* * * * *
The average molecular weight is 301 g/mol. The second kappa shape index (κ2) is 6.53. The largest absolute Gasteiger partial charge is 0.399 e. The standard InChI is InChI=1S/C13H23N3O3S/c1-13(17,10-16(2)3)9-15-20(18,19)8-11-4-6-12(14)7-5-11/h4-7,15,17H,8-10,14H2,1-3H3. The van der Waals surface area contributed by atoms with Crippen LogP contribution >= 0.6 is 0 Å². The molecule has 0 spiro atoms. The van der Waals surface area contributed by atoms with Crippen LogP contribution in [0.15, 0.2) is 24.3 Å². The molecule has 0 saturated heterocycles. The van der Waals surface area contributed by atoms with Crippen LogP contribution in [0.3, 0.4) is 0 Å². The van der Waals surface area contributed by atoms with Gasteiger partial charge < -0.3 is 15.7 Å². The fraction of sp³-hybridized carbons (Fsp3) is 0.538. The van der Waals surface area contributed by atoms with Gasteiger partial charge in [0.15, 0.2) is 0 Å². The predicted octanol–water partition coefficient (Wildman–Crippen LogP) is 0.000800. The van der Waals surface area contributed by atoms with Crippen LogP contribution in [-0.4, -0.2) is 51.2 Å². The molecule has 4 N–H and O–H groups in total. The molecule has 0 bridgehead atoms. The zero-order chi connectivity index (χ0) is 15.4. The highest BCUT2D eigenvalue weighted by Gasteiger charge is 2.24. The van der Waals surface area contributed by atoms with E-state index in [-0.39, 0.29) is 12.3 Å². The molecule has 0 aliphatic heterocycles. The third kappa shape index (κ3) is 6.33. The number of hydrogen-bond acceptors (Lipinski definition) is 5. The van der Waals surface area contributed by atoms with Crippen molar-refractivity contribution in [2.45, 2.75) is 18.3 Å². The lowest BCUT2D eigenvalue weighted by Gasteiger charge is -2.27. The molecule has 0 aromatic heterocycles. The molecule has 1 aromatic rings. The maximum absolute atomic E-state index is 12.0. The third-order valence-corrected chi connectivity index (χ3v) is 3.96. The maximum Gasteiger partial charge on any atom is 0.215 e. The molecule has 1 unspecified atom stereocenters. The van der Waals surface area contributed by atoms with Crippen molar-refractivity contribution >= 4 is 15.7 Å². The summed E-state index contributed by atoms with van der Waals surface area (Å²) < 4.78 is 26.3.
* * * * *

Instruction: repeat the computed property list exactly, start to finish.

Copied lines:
The average molecular weight is 301 g/mol. The second kappa shape index (κ2) is 6.53. The largest absolute Gasteiger partial charge is 0.399 e. The standard InChI is InChI=1S/C13H23N3O3S/c1-13(17,10-16(2)3)9-15-20(18,19)8-11-4-6-12(14)7-5-11/h4-7,15,17H,8-10,14H2,1-3H3. The van der Waals surface area contributed by atoms with Crippen LogP contribution >= 0.6 is 0 Å². The molecule has 0 spiro atoms. The van der Waals surface area contributed by atoms with Crippen LogP contribution in [0.15, 0.2) is 24.3 Å². The molecule has 0 saturated heterocycles. The van der Waals surface area contributed by atoms with Crippen LogP contribution in [0.3, 0.4) is 0 Å². The van der Waals surface area contributed by atoms with Gasteiger partial charge < -0.3 is 15.7 Å². The fraction of sp³-hybridized carbons (Fsp3) is 0.538. The van der Waals surface area contributed by atoms with Gasteiger partial charge in [0.15, 0.2) is 0 Å². The predicted octanol–water partition coefficient (Wildman–Crippen LogP) is 0.000800. The van der Waals surface area contributed by atoms with Crippen LogP contribution in [-0.4, -0.2) is 51.2 Å². The molecule has 4 N–H and O–H groups in total. The molecule has 0 bridgehead atoms. The zero-order chi connectivity index (χ0) is 15.4. The highest BCUT2D eigenvalue weighted by Gasteiger charge is 2.24. The van der Waals surface area contributed by atoms with E-state index in [-0.39, 0.29) is 12.3 Å². The molecule has 0 aliphatic heterocycles. The third kappa shape index (κ3) is 6.33. The number of hydrogen-bond acceptors (Lipinski definition) is 5. The van der Waals surface area contributed by atoms with Crippen molar-refractivity contribution in [2.45, 2.75) is 18.3 Å². The lowest BCUT2D eigenvalue weighted by Gasteiger charge is -2.27. The molecule has 0 aromatic heterocycles. The molecule has 1 aromatic rings. The maximum absolute atomic E-state index is 12.0. The third-order valence-corrected chi connectivity index (χ3v) is 3.96. The maximum Gasteiger partial charge on any atom is 0.215 e. The molecule has 1 unspecified atom stereocenters. The van der Waals surface area contributed by atoms with Crippen molar-refractivity contribution >= 4 is 15.7 Å². The summed E-state index contributed by atoms with van der Waals surface area (Å²) < 4.78 is 26.3.